Security has always been critical in the world of databases and stored programs that work with those databases. Yet database security has taken on heightened importance in the last decade, with the global reach of the Internet and the increasing tendency for the database to be the target of those trying to compromise application security. In this chapter we explore two different aspects of security as it pertains to MySQL stored programming:
Controlling access to the execution and modification of stored programs themselves
Using stored programs to secure the underlying data in MySQL databases
Stored programs—in particular, stored procedures—are subject to most of the security restrictions that apply to other database objects, such as tables, indexes, and views. Specific permissions are required before a user can create a stored program, and, similarly, specific permissions are needed in order to execute a program.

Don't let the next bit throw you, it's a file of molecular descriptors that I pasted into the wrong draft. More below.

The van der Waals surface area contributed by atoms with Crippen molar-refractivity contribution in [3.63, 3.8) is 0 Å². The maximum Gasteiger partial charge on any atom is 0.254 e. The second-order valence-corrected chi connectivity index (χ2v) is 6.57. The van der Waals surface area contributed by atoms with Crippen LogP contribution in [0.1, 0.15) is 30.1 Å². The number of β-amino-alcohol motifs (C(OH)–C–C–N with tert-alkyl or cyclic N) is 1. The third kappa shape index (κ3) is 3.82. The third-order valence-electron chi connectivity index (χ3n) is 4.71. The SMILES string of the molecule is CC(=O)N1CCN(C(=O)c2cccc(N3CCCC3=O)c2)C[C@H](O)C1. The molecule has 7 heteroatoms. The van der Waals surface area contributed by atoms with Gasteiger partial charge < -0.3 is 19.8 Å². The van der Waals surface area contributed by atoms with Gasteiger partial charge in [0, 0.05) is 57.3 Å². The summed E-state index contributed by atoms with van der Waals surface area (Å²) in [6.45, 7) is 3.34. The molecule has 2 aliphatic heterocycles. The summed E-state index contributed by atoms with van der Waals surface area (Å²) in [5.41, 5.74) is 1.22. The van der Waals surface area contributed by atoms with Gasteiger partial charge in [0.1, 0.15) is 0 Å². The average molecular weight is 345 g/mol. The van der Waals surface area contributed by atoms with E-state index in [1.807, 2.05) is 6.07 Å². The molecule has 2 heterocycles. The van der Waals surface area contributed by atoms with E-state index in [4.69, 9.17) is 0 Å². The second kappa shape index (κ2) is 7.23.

What sets the stored program security model apart from that of other database objects—and from other programming languages—is that stored programs may execute with the permissions of the user who created the stored program, rather than those of the user who is executing the stored program. This model allows users to execute operations via a stored program that they would not be privileged to execute using straight SQL.
This facility—sometimes called definer rights security—allows us to tighten our database security: we can ensure that a user ...